Fatigue is defined as a general lack of energy, tiredness, and exhaustion, primarily due to lack of sleep. Fatigue can also be caused by lifestyle factors like high stress, poor diet, or insufficient exercise. Fatigue is one of the most commonly reported symptoms in menopausal women. It occurs when the body has to work harder than usual to carry out everyday activities, and is directly linked to sleeping problems, like insomnia or sleep apnea. Several ways to prevent fatigue are to get plenty of exercise, reduce stress, and maintain a balanced diet.
Insomnia is one of the more common sleeping problems, affecting around 10% of the population. Insomnia is defined as the difficulty initiating and maintaining sleep, despite adequate opportunities to sleep. Insomnia can affect people of all ages, but is more common in adults. There are two types of insomnia - short-term and long-term. Short-term insomnia lasts a few days maximum, while long-term insomnia can last several weeks.
Sleep deprivation is the lack of sleep due to inadequate opportunities to sleep, or intentional sleep avoidance, such as staying up all night working or studying. Conversely, oversleep can also cause fatigue. Adults need around eight hours of sleep every night. Sleeping 11 hours or more is considered oversleep, and can result in daytime sleepiness and fatigue.
Sleep apnea refers to when the body briefly stops breathing during the night. Sleep apnea causes fatigue because it momentarily causes the body to wake up when breathing stops in order to correct it. These disturbances are what cause fatigue.
Fatigue refers to a feeling of tiredness or a need to rest because of lack of energy. Fatigue episodes usually have an identifiable cause, and during menopause, the cause is typically hormonal imbalance. However, it can also be a sign of mental problem or physical condition. For example, anxiety and depression can also cause fatigue.
Fatigue is directly linked to sleeping problems and lack of sleep. Sleeping problems like insomnia and sleep apnea can be managed through lifestyle changes. Reducing stress with relaxation methods is also helpful in maintaining a good night's sleep.
Generally, sleeping problems and fatigue go hand in hand, especially when lack of sleep, poor diet, and lack of exercise are involved. If you do not get a good night's sleep due to sleeping problems, you are most likely going to feel fatigued the next day.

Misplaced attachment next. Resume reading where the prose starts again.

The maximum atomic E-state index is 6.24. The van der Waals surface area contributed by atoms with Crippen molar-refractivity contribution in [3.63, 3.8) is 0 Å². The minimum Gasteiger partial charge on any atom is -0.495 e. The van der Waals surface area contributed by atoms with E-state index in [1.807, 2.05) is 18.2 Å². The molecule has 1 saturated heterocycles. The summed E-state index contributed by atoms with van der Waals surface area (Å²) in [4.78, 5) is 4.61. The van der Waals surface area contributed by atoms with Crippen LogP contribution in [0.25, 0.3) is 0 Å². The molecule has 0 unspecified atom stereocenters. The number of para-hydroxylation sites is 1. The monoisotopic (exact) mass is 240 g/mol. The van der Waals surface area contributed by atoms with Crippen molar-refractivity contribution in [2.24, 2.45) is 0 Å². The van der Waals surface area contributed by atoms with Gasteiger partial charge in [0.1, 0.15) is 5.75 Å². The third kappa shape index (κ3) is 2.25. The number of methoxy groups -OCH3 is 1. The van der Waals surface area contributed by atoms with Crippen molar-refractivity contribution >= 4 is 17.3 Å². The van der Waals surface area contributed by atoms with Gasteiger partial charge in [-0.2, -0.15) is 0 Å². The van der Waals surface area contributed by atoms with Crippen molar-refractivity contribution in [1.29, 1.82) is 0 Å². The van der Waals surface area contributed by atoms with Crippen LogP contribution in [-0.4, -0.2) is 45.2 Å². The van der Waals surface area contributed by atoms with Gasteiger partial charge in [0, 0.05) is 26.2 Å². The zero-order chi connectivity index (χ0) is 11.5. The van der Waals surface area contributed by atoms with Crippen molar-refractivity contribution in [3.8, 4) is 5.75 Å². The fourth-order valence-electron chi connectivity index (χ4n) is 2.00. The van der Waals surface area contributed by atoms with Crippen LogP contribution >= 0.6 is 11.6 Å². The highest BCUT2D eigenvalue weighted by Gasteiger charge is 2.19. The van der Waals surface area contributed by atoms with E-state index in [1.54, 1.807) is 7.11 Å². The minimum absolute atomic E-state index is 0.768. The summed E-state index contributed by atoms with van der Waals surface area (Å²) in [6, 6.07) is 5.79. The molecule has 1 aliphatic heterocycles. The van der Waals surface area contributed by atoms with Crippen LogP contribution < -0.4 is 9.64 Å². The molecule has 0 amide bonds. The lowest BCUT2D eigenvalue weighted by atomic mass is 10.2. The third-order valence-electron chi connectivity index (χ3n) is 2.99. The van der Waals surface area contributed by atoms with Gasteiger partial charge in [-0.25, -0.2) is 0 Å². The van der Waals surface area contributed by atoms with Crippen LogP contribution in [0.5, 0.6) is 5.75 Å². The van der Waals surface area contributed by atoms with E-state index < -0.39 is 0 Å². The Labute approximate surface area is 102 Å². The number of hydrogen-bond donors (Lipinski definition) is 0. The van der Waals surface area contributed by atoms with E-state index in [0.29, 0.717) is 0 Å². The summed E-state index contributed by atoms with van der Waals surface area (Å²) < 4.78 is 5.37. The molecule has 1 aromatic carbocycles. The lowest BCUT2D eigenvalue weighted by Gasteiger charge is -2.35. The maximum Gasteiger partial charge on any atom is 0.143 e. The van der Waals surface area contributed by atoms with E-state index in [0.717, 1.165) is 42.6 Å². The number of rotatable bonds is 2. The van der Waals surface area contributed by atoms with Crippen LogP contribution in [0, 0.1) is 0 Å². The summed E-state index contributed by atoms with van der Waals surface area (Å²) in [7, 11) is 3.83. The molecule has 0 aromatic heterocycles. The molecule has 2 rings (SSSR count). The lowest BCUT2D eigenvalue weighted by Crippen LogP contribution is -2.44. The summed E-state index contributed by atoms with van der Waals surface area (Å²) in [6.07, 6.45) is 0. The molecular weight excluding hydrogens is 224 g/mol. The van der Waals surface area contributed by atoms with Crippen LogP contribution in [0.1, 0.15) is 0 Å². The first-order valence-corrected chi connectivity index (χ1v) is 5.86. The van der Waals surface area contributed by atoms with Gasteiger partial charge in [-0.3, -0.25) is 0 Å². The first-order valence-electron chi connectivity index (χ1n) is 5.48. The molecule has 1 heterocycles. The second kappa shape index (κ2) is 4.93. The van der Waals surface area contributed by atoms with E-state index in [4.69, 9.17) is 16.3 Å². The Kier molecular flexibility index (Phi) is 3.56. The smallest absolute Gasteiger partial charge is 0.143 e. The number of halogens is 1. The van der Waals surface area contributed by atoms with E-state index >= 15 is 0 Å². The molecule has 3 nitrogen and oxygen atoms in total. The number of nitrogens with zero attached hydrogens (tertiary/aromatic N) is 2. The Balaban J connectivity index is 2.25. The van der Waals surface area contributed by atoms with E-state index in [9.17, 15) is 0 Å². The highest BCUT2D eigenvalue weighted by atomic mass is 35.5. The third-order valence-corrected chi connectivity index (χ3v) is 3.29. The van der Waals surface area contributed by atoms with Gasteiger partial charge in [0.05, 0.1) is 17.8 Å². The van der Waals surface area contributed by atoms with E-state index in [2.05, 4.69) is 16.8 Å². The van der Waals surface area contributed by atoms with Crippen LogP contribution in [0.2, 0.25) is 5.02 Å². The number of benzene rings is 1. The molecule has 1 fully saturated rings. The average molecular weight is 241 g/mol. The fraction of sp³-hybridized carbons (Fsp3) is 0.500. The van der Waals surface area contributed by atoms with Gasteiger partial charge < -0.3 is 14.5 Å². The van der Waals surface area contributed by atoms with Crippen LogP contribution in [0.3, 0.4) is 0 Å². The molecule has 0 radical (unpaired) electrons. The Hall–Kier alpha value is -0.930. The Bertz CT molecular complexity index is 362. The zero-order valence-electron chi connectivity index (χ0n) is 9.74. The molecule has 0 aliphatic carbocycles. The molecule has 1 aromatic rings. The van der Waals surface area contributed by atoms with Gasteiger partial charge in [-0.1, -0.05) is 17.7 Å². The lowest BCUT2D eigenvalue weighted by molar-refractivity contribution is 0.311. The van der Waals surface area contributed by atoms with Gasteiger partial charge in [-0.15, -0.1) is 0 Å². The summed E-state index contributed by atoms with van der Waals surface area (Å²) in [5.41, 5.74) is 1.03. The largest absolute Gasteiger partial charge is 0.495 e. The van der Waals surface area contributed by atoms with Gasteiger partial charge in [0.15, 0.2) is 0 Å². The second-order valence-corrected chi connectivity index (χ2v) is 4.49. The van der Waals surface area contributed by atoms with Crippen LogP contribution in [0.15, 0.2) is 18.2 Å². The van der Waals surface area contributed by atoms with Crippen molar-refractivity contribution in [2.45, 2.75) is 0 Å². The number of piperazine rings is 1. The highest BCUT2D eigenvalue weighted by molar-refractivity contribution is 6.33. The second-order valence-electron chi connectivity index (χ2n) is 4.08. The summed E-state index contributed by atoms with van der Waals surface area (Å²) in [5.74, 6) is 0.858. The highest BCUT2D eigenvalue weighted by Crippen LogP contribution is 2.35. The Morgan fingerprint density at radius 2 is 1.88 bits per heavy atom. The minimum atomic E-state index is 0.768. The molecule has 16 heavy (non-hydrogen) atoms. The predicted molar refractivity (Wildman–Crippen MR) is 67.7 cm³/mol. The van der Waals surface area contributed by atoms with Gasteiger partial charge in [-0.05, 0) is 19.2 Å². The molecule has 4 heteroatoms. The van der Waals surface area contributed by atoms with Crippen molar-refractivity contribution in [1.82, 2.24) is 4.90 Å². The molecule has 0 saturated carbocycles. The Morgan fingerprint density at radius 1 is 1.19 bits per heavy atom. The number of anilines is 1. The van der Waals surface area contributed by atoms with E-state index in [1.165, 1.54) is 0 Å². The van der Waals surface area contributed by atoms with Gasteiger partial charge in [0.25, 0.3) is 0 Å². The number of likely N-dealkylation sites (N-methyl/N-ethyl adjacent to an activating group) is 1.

How to Treat Sleep Disorders and Fatigue
Beneficial ways to prevent fatigue are getting adequate rest, maintaining a healthy diet, and getting plenty of exercise. Getting enough sleep is crucial to feeling good and maintaining high energy levels throughout the day. Taking a warm bath, reading, and meditating before bed are all helpful tips to getting a good night's sleep.
A healthy diet
Maintaining a healthy diet is key to combating fatigue because the nutrients consumed act as fuel for the body and help maintain energy levels throughout the day. It is recommended to eat small, healthy meals - ideally including all food groups - every few hours to help boost energy levels.
Regular aerobic exercise is another beneficial method of preventing fatigue. It is recommended to get at least 30 minutes of exercise daily. Walking, cycling, jogging, swimming, and yoga are all appropriate low-impact workouts. Getting regular exercise not only boosts energy levels, but it also improves the efficiency of the muscles.
While fatigue and sleeping disorders can feed into each other, there are ways to manage them. If hormonal imbalance is behind both of the symptoms, balancing levels can help. The above mentioned lifestyle adjustments are also helpful in rebalancing hormones and preventing such symptoms.
- National Health Service UK. (2013). Why am I tired all the time? Retrieved August 11, 2014, from http://www.nhs.uk/Livewell/tiredness-and-fatigue/Pages/why-am-I-tired.aspx
- National Institutes of Health. (2013). Fatigue. Retrieved August 15, 2014, from http://www.nlm.nih.gov/medlineplus/ency/article/003088.htm
- Sleep Health Foundation. (2011). Chronic Fatigue Syndrome and Sleep. Retrieved August 11, 2014, from http://www.sleephealthfoundation.org.au/files/pdfs/Chronic-Fatigue.pdf
- University of Maryland Medical Center. (2011). Fatigue. Retrieved August 11, 2014, from http://www.umgcc.org/patient_info/62811causes-of-fatigue-in-cancer-patients.htm